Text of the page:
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The Witch of Blackbird Pond

by Elizabeth George Speare

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Figurative Language in The Witch of Blackbird Pond


The Witch of Blackbird Pond uses various forms of figurative language, including similes, metaphors, and personification. These literary devices enhance the narrative by creating vivid imagery and deeper emotional connections. For example, the protagonist Kit is often described through metaphors that highlight her uniqueness and struggles, helping readers to better understand her character and the themes of the novel.

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What metaphors and similes are found in The Witch of Blackbird Pond?

Clearly, any good work of fiction is going to use many metaphors and similes as examples of figurative language and aids to their descriptions. Metaphors and similes help create pictures in the reader's mind of what the author is trying to describe by comparing something with an object or a thing that we would not normally think of. By forcing us to see the points of comparison, the metaphors and similes give us a very strong mental image of what is being described.

In Chapter 1, therefore, an excellent simile is used to describe Kit's thoughts at standing on the soil of the land she is voyaging to for the first time:

Her spirits bobbed like the whitecaps in the harbour as the boat pulled away from the black hull of the Dolphin.

Note how this conveys Kit's excitement to be finally close to her end destination and also her sense of expectation.

A metaphor is used later on in the same chapter to describe Kit's anger at the way she is being ignored when Prudence drops her doll into the sea:

When a thin whimper from the child was silenced by a vicious cuff, her anger boiled over.

Of course, anger literally can't "boil over" - her anger is being compared to a pot on a stove that is boiling over to express her sense of outrage.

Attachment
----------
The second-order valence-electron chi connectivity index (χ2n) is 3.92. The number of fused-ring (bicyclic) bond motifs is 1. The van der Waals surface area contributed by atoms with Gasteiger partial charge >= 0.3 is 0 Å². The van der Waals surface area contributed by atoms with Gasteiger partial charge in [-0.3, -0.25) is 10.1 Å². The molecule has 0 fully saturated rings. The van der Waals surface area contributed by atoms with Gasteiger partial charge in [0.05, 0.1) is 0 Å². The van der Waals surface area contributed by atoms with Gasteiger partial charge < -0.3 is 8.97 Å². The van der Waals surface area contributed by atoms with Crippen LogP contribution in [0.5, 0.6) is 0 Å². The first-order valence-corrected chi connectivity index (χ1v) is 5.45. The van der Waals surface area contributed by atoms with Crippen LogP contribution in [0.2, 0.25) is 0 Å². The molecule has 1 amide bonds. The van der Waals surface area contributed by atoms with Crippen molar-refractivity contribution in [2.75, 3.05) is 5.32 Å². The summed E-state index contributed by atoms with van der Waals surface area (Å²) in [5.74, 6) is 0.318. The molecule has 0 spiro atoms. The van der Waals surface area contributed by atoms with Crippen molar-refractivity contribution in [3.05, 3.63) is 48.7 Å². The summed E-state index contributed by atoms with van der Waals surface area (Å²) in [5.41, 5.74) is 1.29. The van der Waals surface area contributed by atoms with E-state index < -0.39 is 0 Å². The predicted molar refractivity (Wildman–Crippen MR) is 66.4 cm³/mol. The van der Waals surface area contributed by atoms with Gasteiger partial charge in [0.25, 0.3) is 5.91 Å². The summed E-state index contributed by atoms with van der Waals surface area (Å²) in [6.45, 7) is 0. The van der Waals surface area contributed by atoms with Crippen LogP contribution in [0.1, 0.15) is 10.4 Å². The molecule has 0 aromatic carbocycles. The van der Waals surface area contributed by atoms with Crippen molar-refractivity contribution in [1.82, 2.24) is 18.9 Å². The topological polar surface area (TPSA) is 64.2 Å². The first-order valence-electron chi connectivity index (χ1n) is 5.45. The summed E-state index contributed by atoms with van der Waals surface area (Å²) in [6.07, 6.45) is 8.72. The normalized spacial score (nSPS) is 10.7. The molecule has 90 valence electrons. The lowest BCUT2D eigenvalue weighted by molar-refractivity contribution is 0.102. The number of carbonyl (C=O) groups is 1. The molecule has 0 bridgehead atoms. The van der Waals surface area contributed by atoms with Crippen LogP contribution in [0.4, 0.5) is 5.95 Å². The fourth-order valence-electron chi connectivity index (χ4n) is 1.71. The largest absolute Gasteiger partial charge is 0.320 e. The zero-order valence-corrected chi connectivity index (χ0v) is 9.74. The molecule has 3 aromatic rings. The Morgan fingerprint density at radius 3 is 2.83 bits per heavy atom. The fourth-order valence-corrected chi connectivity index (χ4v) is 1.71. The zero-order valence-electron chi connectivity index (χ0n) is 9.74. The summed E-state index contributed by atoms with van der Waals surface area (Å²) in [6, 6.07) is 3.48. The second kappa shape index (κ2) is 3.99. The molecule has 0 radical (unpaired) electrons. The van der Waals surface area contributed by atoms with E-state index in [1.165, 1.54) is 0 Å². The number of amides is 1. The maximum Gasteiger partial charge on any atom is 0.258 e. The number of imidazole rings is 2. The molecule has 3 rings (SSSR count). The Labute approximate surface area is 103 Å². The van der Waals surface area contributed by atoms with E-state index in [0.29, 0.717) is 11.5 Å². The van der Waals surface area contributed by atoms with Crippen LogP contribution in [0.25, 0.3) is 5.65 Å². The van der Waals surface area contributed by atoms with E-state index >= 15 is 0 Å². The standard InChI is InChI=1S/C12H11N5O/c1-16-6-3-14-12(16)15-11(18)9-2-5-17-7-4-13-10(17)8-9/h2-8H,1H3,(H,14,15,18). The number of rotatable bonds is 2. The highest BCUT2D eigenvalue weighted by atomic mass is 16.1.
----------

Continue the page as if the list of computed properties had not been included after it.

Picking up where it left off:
These are just two examples from the first chapter. Go and have a look for more examples of similes and metaphors in the other chapters. Good luck!

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What metaphors and similes are found in The Witch of Blackbird Pond?

A simile is a figure of speech.  Specifically it makes a comparison between two different items in order to highlight some similarity between the two items.  The last piece of a simile is that the comparison must use the words "like" or "as" to make the comparison.  For example:

My sixth grade class is full of energy.  They are like the atoms in a gas -- always bouncing off the walls.  

In The Witch of Blackbird Pond there is a great simile in chapter one that is used to describe Kit as she sets foot in America for the first time.  

Her spirits bobbed like the whitecaps in the harbor as the boat pulled away from the black hull of the Dolphin.

A page later, Kit gets back into the longboat with a few other passengers.  One is a little girl with a toy.  After a few minutes of rowing, the little girl realizes that she dropped her toy in the water.  The simile used to describe the floating toy is as follows.  

The toy was drifting farther and farther from the boat, like a useless twig in the current. 

One last simile.  This one is from chapter two.  

It was almost too much to bear when she heard a splash directly below her and saw that Nat and two of the other young men had taken advantage of a wait for the rowboat and were thrashing about like porpoises in the river.

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Please can you give an example of a metaphor in The Witch of Blackbird Pond?